Our Lady of the Nile is a landmark novel about a country divided and a society hurtling towards horror. In gorgeous and devastating prose, Mukasonga captures the dreams, ambitions and prejudices of young women growing up as their country falls apart.
Between the birth of Dante in 1265 and the death of Galileo in 1642 something happened which completely revolutionized Western civilization. Painting, sculpture and architecture would all visibly change in a striking fashion. Likewise, the thought and self-conception of humanity would take on a completely different aspect. Sciences would be born - or emerge in an entirely new guise.
In this sweeping 400-year history, Paul Strathern reveals how, and why, these new ideas which formed the Renaissance began, and flourished, in the city of Florence. Just as central and northern Germany gave birth to the Reformation, Britain was a driver of the Industrial Revolution and Silicon Valley shaped the digital age, so too, Strathern argues, did Florence play a similarly unique and transformative role in the Renaissance.
While vividly bringing to life the city and a vast cast of characters - including Dante, Botticelli, Machiavelli, Leonardo da Vinci, Michelangelo and Galileo - Strathern shows how these great Florentines forever altered Europe and the Western world.
'Troy. The most marvellous kingdom in all the world. The Jewel of the Aegean. Glittering Ilion, the city that rose and fell not once but twice . . .'
The story of Troy speaks to all of us - the kidnapping of Helen, a queen celebrated for her beauty, sees the Greeks launch a thousand ships against that great city, to which they will lay siege for ten whole and very bloody years.
It is Zeus, the king of the gods, who triggers war when he asks the Trojan prince Paris to judge the fairest goddess of them all. Aphrodite bribes Paris with the heart of Helen, wife of King Menelaus of the Greeks, and naturally, nature takes its course.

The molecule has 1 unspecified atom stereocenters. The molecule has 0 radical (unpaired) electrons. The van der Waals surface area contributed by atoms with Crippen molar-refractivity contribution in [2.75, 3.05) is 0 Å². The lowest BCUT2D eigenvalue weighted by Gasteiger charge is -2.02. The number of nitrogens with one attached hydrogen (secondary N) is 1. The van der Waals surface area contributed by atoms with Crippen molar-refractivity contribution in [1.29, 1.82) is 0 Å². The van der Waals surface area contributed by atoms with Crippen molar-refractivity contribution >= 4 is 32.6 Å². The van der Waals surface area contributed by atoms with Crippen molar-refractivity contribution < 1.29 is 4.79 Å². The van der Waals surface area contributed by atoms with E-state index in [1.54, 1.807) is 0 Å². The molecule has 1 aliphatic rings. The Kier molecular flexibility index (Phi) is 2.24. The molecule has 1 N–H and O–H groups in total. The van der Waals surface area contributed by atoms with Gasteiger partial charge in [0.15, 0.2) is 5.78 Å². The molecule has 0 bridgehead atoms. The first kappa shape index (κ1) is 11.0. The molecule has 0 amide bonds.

It is a terrible, brutal war with casualties on all sides. The Greeks cannot defeat the Trojans - since Achilles, the Greek's boldest warrior, is consumed with jealousy over an ally's choice of lover, the Trojan slave Briseis, and will not fight . . .
The stage is set for the oldest and greatest story ever told, where monstrous passions meet the highest ideals and the lowest cunning.
In Troy you will find heroism and hatred, love and loss, revenge and regret, desire and despair. It is these human passions, written bloodily in the sands of a distant shore, that still speak to us today.
Troy is a myth in which we seek the truth about ourselves, which Stephen Fry brings breathtakingly to life for our modern age.
'The Bomber Mafia is a case study in how dreams go awry. When some shiny new idea drops from the heavens, it does not land softly in our laps. It lands hard, on the ground, and shatters.'
In the years before the Second World War, in a sleepy air force base in central Alabama, a small group of renegade pilots put forth a radical idea. What if we made bombing so accurate that wars could be fought entirely from the air? What if we could make the brutal clashes between armies on the ground a thing of the past?
This book tells the story of what happened when that dream was put to the test. The Bomber Mafia follows the stories of a reclusive Dutch genius and his homemade computer, Winston Churchill's forbidding best friend, a team of pyromaniacal chemists at Harvard, a brilliant pilot who sang vaudeville tunes to his crew, and the bomber commander, Curtis Emerson LeMay, who would order the bloodiest attack of the Second World War.
In this tale of innovation and obsession, Gladwell asks: what happens when technology and best intentions collide in the heat of war? And what is the price of progress?
Every Sunday I send out a newsletter. My aim is to inspire you, make you smile and leave you having learned something.